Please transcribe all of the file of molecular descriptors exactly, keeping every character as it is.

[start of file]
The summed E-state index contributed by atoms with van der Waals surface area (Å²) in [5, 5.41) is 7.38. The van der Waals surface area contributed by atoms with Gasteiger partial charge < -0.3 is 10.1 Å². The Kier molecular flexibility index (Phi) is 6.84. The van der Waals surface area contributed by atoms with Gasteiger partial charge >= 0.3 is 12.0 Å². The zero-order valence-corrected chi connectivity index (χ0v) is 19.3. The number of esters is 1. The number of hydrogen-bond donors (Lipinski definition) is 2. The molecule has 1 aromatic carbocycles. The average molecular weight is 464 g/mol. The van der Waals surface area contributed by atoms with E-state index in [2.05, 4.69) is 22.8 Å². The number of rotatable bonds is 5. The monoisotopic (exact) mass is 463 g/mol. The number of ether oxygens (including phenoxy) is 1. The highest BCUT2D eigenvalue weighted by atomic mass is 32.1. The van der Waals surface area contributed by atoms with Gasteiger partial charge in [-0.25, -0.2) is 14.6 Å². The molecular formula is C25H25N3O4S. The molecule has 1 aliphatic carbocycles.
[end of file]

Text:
The summed E-state index contributed by atoms with van der Waals surface area (Å²) in [5, 5.41) is 7.38. The van der Waals surface area contributed by atoms with Gasteiger partial charge < -0.3 is 10.1 Å². The Kier molecular flexibility index (Phi) is 6.84. The van der Waals surface area contributed by atoms with Gasteiger partial charge >= 0.3 is 12.0 Å². The zero-order valence-corrected chi connectivity index (χ0v) is 19.3. The number of esters is 1. The number of hydrogen-bond donors (Lipinski definition) is 2. The molecule has 1 aromatic carbocycles. The average molecular weight is 464 g/mol. The van der Waals surface area contributed by atoms with E-state index in [2.05, 4.69) is 22.8 Å². The number of rotatable bonds is 5. The monoisotopic (exact) mass is 463 g/mol. The number of ether oxygens (including phenoxy) is 1. The highest BCUT2D eigenvalue weighted by atomic mass is 32.1. The van der Waals surface area contributed by atoms with Gasteiger partial charge in [-0.25, -0.2) is 14.6 Å². The molecular formula is C25H25N3O4S. The molecule has 1 aliphatic carbocycles.